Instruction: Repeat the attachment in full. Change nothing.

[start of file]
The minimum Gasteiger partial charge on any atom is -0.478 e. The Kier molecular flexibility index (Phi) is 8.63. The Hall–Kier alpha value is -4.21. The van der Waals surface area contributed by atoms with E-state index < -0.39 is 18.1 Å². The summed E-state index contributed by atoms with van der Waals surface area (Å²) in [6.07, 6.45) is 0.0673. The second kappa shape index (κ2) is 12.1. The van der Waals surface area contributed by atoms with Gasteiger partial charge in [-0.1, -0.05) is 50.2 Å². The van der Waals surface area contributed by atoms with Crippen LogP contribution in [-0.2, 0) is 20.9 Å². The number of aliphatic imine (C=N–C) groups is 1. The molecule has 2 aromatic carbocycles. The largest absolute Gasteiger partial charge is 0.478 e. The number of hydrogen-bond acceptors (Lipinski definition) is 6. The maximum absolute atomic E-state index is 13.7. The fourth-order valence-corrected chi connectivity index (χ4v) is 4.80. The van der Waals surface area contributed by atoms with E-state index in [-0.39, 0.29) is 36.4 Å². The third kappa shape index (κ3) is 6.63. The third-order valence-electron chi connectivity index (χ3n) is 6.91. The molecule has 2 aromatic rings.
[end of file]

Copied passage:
The minimum Gasteiger partial charge on any atom is -0.478 e. The Kier molecular flexibility index (Phi) is 8.63. The Hall–Kier alpha value is -4.21. The van der Waals surface area contributed by atoms with E-state index < -0.39 is 18.1 Å². The summed E-state index contributed by atoms with van der Waals surface area (Å²) in [6.07, 6.45) is 0.0673. The second kappa shape index (κ2) is 12.1. The van der Waals surface area contributed by atoms with Gasteiger partial charge in [-0.1, -0.05) is 50.2 Å². The van der Waals surface area contributed by atoms with Crippen LogP contribution in [-0.2, 0) is 20.9 Å². The number of aliphatic imine (C=N–C) groups is 1. The molecule has 2 aromatic carbocycles. The largest absolute Gasteiger partial charge is 0.478 e. The number of hydrogen-bond acceptors (Lipinski definition) is 6. The maximum absolute atomic E-state index is 13.7. The fourth-order valence-corrected chi connectivity index (χ4v) is 4.80. The van der Waals surface area contributed by atoms with E-state index in [-0.39, 0.29) is 36.4 Å². The third kappa shape index (κ3) is 6.63. The third-order valence-electron chi connectivity index (χ3n) is 6.91. The molecule has 2 aromatic rings.